Binghamton negotiating new tax deal for downtown Boscov's store
When the Boscov's department store first came to downtown Binghamton, it made the national news.
Why? Because the way then-mayor Juanita Crabb went about wooing the store was so novel. She romanced Boscov's, sending flowers and balloons to the company's Pennsylvania headquarters, on a daily basis.
The firm finally relented in 1984, signing onto a set of tax breaks from the city, in exchange for locating in downtown Binghamton.
Now, Binghamton mayor Matt Ryan's office has confirmed that the city has begun negotiations for a new deal.
No word on whether or not he's put in a call to the florist.
A downtown anchor
When Boscov's first came in, it represented a $50 million investment and created 500 new jobs.
Ron Sall has worked at a menswear shop in downtown Binghamton since 1961. Now head of the Downtown Binghamton Business Association, he says he thought the original decision to cut a deal with Boscov's made sense.
"It's supposed to be a payment-in-lieu-of-taxes [deal] that benefits a business coming in, so they can get started, employ people, pay sales tax, pay rents, pay utilities, and allows them to do it through a gradual process so [the business's costs are] not all front-loaded," Sall explains.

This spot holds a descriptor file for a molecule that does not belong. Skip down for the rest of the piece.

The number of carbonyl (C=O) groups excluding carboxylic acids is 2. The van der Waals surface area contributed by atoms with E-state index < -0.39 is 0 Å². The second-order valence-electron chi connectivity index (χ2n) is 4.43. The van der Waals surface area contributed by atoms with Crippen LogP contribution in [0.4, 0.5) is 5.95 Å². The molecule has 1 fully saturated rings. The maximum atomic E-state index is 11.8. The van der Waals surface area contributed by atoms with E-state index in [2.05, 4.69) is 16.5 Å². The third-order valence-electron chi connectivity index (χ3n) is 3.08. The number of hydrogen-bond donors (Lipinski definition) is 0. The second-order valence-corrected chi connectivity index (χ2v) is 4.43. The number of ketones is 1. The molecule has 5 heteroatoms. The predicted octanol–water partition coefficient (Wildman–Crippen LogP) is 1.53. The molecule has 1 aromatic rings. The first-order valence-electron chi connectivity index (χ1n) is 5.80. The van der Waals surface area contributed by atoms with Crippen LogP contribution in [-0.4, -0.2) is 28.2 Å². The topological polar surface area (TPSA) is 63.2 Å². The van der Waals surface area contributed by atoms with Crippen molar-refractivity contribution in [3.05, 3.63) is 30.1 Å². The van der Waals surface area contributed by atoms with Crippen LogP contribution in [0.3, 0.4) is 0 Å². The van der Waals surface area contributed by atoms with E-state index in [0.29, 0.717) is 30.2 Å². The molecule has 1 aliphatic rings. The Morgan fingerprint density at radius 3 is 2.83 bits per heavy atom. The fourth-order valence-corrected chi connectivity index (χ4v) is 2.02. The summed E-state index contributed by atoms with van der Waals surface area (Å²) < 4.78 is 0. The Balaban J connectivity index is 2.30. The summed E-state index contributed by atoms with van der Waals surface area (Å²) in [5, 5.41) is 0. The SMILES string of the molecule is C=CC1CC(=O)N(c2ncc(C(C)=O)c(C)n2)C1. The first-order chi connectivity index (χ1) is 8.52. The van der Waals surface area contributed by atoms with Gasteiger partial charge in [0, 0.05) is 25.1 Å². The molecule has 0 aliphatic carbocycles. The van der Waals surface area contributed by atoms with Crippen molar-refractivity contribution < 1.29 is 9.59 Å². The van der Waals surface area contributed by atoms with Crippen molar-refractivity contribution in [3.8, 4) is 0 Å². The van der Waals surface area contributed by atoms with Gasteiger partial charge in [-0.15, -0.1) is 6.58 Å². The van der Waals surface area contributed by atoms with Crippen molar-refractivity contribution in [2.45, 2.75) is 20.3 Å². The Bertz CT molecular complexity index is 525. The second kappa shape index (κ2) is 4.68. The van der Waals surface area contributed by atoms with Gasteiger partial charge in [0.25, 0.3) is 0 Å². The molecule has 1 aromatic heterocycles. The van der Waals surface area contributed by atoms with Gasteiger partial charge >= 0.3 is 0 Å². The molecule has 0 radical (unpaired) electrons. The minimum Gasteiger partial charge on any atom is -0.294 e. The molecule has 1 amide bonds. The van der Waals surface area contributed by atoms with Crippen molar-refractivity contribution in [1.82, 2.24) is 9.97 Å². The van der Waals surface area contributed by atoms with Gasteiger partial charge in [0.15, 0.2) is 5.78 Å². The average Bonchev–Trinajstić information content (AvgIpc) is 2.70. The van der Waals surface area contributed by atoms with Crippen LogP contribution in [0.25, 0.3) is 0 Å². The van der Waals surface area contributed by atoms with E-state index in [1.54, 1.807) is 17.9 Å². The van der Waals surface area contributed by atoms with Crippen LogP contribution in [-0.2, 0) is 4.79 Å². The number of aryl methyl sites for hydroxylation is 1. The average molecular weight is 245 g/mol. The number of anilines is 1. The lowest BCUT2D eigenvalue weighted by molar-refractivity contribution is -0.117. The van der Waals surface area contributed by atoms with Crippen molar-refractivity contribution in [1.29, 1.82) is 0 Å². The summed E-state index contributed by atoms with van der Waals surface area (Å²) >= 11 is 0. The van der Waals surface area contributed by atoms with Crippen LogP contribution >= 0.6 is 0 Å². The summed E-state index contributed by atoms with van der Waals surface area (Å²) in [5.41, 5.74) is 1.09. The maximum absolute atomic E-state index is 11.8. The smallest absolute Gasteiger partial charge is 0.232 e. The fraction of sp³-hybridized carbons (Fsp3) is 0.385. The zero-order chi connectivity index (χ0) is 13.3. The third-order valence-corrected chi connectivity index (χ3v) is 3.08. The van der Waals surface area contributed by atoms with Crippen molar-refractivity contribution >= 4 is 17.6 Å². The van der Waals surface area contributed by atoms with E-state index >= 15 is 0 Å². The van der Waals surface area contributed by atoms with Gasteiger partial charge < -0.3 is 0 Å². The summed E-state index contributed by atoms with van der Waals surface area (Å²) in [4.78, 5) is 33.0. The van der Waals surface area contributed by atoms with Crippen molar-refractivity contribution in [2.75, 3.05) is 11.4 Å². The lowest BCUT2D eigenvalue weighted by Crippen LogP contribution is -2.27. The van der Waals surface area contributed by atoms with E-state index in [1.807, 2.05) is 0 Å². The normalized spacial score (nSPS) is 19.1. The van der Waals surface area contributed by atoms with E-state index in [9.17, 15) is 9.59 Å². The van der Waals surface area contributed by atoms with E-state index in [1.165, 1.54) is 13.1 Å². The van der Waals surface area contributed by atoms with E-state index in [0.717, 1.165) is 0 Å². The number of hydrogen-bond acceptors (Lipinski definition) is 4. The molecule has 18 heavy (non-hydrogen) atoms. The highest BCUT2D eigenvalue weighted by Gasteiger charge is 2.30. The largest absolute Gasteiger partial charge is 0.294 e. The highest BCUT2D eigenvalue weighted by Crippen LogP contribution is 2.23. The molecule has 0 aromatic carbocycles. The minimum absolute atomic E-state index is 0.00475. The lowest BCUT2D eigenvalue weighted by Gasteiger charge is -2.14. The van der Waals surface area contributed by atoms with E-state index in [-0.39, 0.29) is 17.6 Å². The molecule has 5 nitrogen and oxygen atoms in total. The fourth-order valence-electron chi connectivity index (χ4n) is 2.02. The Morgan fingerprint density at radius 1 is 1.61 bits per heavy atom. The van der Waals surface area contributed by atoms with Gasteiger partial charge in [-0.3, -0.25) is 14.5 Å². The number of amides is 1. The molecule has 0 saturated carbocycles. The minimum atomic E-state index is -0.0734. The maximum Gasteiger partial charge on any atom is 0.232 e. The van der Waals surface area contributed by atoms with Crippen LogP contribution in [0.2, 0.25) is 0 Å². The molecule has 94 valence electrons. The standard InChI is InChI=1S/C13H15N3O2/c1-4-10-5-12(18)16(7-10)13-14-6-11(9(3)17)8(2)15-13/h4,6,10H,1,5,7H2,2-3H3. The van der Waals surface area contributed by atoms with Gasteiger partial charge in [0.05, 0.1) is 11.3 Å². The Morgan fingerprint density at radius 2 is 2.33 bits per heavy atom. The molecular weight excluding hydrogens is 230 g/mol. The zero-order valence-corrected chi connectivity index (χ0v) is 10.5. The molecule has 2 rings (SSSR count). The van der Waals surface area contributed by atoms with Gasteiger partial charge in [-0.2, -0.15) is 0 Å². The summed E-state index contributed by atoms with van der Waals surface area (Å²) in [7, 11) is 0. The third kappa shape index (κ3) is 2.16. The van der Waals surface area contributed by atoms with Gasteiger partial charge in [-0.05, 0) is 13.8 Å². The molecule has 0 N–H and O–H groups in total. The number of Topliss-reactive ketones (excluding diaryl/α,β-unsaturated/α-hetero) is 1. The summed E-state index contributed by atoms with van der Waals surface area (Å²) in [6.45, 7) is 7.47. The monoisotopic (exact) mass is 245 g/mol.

It was worth it, Sall says, because Boscov's attracted people downtown, benefiting other retailers.
But now Sall says he feels differently. He doesn't want to see the city cut another new deal with Boscov's, because other businesses don't get a similar "free ride."
New context for negotiations
In 2011, Boscov's has paid the city $45,000 so far, and the firm also makes payments to the county and school district as part of its deal. But the agreement hasn't always been profitable - there was a stretch of several years where the city didn't get anything, because of slow sales for the store.
The city and store have renegotiated several extensions to the payment-in-lieu-of-taxes, or PILOT, agreement for Boscov's since it expired in 2003. Another extension is set to run out later this year.
Merry Harris is head of economic development for Binghamton. She says she can't discuss any ongoing negotiations between the city and Boscov's, but she says the store is making money.
"They seem to want to be here, and we certainly want to talk to them about what makes sense for them in 2011 ... which may or may not be what made sense for them back in the '70s."
That's because Binghamton is in a very different position today than it was when Boscov's first arrived.
"We're really looking at it not like, 'We're desperate to get you and we've got to do anything.' Which I think, 30 years ago, that kind of was the sense: we really need some kind of anchor downtown," says Harris.
Now many of the downtown businesses that had once hoped for spillover effects from Boscov's are closed, due to competition from big box retailers. There are a number of housing projects planned for downtown, which promise to shakeup the landscape yet again.
Business Association head Ron Sall is optimistic.
"When you have another 800 people living down here, you have 800 people eating down here. You have 800 people spending money down here. You have every reason in the world for a business to make sure their property's maintained, and to stay on top of their game."
It's not clear whether or not Boscov's will be part of that game. Much of the negotiations between Boscov's and the city will take place behind closed doors. But officials say there will be a public hearing before any papers are signed.
Read the full 1986 article in The Washington Post.